FAQs Regarding Your Credit Report

Hopeful homebuyers typically have lots of questions about the process, many related to their credit report. Let’s look at the most common questions we hear about credit reports and credit scores.

Why do I have three credit scores?

There are three credit bureaus: Equifax, TransUnion and Experian. They are competitors, so they don’t share information. Each bureau scores items a bit differently, which affects scores.

Where does my credit information come from?

When you owe a mortgage, car loan, credit card or other creditor, they may report your balance and payment history to all three credit bureaus. But not always. Creditors may only report to only one or two of the bureaus, causing each of your credit reports to have slightly different information.

That’s not mine! What can I do about errors?

Erroneous information can end up on your report and wreak havoc on your credit score. If there are late payments showing, and you were never late, or accounts showing that aren’t yours, you can file a dispute with the credit bureaus to get the mistakes fixed.

What factors make up my credit score?

Credit scores are based on five factors. The most important one is your payment history, which looks at whether you pay your bills on time. The second is the amounts owed on your revolving accounts (credit cards). The final three, which don’t have as much impact as the first two, are length of credit history, the amount of new credit, and the mix of different types of credit.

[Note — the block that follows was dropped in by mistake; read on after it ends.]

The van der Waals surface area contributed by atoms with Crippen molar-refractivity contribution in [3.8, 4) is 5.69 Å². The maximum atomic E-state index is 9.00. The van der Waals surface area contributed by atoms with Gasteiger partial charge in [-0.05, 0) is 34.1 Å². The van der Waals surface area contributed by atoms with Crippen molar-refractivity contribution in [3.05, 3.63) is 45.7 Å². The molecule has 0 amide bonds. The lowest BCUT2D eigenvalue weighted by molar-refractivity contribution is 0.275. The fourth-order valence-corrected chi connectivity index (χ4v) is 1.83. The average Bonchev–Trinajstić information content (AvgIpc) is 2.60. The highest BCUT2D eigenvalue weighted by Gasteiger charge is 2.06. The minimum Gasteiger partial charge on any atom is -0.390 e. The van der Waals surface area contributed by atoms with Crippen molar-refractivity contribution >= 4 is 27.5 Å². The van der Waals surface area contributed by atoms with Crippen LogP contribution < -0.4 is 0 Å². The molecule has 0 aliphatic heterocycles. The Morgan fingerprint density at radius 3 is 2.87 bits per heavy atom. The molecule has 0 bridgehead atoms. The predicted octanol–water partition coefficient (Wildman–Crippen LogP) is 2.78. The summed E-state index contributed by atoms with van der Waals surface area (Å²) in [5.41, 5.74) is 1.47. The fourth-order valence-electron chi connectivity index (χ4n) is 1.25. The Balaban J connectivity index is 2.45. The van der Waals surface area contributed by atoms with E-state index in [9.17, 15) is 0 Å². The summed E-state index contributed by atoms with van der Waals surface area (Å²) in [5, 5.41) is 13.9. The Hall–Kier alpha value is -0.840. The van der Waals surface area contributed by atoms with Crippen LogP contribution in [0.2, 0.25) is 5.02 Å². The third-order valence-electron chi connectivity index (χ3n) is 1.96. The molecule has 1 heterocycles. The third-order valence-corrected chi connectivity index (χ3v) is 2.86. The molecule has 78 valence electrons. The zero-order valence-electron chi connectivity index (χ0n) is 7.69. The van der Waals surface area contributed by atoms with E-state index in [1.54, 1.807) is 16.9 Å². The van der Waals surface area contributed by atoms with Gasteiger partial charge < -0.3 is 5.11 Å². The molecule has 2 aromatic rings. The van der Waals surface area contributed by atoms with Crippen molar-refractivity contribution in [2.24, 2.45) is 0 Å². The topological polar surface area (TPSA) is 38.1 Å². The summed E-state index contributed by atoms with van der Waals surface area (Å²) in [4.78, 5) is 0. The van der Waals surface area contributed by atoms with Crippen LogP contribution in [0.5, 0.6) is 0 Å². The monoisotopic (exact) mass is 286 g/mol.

How long does it take to raise my credit score?

Depending on your credit file, you may be able to raise your score in as little as 30 days. This can happen by correcting errors or paying off revolving debt. However, if you have recent late payments on your credit report, you’ll have to wait for them to age until they don’t have as much effect on your score, which can take up to six months.

When does negative information “fall off” my report?

Depending on the item, negative information falls off the credit report after seven years. However, Chapter 7 and 11 bankruptcies will be reported for 10 years. The good news is that credit scores are driven primarily by the most recent 24 months. So, even if older items are showing on the credit report, they’re having little impact on your score.

My ex-spouse was supposed to pay that debt. Why is it still showing on my report?

Unfortunately, divorce decrees don’t supersede credit contracts. If you didn’t get the debt out of your name, you’re still responsible for it being re-paid, including any late payments that result.

If your score is lower than average, don’t despair. You can still get a home loan with bad credit in many situations. Reach out to a reputable, experienced loan officer to find out the options available to you for pursuing your homebuying dream.